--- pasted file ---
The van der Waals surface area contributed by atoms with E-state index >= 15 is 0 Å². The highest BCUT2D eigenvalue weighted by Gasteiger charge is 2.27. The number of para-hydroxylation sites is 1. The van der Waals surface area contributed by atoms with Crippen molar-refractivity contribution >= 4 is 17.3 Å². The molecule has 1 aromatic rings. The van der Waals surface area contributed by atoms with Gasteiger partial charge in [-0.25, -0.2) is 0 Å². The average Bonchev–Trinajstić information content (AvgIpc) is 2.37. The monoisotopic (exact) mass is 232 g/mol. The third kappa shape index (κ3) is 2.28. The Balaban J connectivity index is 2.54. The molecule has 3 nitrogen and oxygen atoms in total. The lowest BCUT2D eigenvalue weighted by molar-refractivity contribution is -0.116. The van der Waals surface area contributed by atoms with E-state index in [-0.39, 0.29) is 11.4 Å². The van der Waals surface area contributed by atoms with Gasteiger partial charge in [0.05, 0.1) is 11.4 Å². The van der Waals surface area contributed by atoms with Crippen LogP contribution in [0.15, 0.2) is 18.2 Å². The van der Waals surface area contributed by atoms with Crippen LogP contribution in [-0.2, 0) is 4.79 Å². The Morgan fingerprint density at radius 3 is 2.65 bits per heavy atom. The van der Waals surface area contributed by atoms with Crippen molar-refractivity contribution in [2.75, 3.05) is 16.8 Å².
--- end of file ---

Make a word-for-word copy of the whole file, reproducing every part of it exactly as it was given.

The van der Waals surface area contributed by atoms with E-state index >= 15 is 0 Å². The highest BCUT2D eigenvalue weighted by Gasteiger charge is 2.27. The number of para-hydroxylation sites is 1. The van der Waals surface area contributed by atoms with Crippen molar-refractivity contribution >= 4 is 17.3 Å². The molecule has 1 aromatic rings. The van der Waals surface area contributed by atoms with Gasteiger partial charge in [-0.25, -0.2) is 0 Å². The average Bonchev–Trinajstić information content (AvgIpc) is 2.37. The monoisotopic (exact) mass is 232 g/mol. The third kappa shape index (κ3) is 2.28. The Balaban J connectivity index is 2.54. The molecule has 3 nitrogen and oxygen atoms in total. The lowest BCUT2D eigenvalue weighted by molar-refractivity contribution is -0.116. The van der Waals surface area contributed by atoms with E-state index in [-0.39, 0.29) is 11.4 Å². The van der Waals surface area contributed by atoms with Gasteiger partial charge in [0.05, 0.1) is 11.4 Å². The van der Waals surface area contributed by atoms with Crippen LogP contribution in [0.15, 0.2) is 18.2 Å². The van der Waals surface area contributed by atoms with Crippen LogP contribution in [-0.2, 0) is 4.79 Å². The Morgan fingerprint density at radius 3 is 2.65 bits per heavy atom. The van der Waals surface area contributed by atoms with Crippen molar-refractivity contribution in [2.75, 3.05) is 16.8 Å².